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Senate Passes Keystone XL Pipeline Bill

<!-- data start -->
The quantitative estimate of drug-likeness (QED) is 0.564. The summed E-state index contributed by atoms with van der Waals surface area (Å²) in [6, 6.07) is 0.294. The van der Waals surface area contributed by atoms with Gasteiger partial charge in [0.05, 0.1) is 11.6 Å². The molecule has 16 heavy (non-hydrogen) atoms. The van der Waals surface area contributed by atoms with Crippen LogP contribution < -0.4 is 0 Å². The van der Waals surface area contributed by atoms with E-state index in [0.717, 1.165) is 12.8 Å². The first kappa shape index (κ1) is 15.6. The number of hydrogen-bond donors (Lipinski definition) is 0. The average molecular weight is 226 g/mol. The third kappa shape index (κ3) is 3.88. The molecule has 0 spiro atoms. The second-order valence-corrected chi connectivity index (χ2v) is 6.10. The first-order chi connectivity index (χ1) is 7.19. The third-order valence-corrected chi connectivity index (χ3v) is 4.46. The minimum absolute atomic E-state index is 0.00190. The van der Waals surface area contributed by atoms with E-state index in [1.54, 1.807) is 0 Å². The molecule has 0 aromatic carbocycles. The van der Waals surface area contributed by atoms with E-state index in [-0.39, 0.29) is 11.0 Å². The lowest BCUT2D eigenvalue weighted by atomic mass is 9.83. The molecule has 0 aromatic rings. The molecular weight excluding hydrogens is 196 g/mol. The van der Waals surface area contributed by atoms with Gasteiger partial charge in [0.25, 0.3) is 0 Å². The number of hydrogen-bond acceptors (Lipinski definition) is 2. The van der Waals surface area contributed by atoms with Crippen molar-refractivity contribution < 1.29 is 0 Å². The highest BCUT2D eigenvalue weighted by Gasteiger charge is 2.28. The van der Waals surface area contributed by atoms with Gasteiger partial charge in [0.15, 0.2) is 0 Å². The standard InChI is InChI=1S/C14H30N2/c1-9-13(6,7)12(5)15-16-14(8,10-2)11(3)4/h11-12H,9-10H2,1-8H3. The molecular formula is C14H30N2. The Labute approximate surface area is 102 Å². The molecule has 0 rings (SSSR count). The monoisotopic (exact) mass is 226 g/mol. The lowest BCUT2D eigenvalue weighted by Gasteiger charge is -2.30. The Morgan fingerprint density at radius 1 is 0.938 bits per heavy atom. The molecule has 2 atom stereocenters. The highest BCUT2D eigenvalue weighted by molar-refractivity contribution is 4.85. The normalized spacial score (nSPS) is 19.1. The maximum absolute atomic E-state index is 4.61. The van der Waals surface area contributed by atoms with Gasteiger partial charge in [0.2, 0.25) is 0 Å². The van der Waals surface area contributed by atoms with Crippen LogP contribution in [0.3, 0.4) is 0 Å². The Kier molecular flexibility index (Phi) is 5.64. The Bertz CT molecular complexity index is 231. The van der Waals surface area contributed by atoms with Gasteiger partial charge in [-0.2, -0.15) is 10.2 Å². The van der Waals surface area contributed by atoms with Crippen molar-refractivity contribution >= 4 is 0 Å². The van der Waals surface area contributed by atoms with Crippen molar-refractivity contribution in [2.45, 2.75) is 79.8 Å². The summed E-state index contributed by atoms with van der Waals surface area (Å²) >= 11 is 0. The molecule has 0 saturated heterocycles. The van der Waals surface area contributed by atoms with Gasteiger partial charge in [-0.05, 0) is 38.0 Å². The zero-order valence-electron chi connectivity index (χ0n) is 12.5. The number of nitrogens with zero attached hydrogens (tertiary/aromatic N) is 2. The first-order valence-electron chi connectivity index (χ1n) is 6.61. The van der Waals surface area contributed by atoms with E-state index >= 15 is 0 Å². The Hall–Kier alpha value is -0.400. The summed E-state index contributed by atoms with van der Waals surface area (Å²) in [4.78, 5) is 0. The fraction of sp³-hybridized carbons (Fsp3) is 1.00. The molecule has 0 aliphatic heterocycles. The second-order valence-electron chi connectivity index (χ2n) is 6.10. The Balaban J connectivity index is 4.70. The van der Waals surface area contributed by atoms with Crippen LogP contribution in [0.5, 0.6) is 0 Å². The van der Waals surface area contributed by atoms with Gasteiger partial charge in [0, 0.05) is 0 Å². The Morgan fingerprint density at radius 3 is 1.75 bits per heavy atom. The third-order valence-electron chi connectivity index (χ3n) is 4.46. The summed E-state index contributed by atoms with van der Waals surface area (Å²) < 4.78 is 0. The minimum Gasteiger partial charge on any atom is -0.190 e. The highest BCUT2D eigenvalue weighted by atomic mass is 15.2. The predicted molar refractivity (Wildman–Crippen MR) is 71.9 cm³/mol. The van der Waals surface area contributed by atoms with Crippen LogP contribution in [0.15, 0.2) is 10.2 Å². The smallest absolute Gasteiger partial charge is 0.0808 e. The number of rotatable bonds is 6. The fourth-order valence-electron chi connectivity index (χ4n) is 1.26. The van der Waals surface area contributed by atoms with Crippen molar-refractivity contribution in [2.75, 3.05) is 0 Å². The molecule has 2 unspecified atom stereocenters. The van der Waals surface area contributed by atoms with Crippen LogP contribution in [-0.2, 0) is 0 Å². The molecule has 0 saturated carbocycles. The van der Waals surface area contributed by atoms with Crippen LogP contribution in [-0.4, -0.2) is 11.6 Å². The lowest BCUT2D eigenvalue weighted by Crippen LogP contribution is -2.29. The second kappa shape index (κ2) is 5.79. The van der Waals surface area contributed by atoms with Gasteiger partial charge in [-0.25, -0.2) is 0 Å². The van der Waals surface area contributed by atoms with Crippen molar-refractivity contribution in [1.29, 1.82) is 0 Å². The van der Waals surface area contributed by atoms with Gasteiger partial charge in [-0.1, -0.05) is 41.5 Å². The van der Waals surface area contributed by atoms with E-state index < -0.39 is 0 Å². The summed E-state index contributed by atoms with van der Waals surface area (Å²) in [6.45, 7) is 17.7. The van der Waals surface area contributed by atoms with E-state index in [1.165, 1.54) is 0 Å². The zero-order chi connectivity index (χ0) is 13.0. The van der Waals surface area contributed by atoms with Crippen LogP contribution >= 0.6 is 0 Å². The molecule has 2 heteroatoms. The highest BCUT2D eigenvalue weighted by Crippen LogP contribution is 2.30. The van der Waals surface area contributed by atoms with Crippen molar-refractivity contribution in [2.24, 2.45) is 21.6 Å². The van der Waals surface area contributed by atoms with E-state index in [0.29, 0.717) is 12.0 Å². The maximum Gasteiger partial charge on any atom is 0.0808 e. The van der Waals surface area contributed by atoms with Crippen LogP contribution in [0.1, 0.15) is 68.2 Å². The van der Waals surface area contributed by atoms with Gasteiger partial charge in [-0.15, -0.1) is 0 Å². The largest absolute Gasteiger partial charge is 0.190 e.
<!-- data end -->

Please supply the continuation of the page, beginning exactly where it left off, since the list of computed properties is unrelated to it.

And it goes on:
On Thursday, the Senate passed legislation approving the Keystone XL pipeline, moving the Congress a step closer to a showdown with President Obama over the long-stalled project. After nearly three weeks of floor debate, the Senate passed the bill by a 62-36 vote. Debate over the legislation covered a range of topics, including prairie chickens, climate change and renewable energy. Senator Carper (D-DE) had considered an amendment to extend the alternative fuel infrastructure credit for five years but did not. Nine Democrats joined all of the Republicans present. The Senate and House, which passed a Keystone bill earlier in January, must now reconcile differences between their Keystone measures before final legislation can be sent to the White House. The chambers are expected to work quickly, and the legislation could reach the President’s desk within days. President Obama has threatened to veto the Keystone bills under consideration in Congress. It takes two-thirds of the House and Senate to overcome a veto. The President has cited the State Department review process, which has been under way for more than six years, as the reason that the president would veto the legislation. Several federal agencies face a Monday deadline to submit comments to the final part of the State Department’s review. Thursday’s vote capped debate on numerous amendments, of which just a handful were adopted. The process also provided a look at how new Senate Majority Leader Mitch McConnell (R-KY) intends to manage the Senate. As the new majority leader, Senator McConnell promised to open up Senate deliberations, so Senators could offer and debate a broad range of amendments. The Keystone debate was a display of—and test of—the Majority Leader’s approach.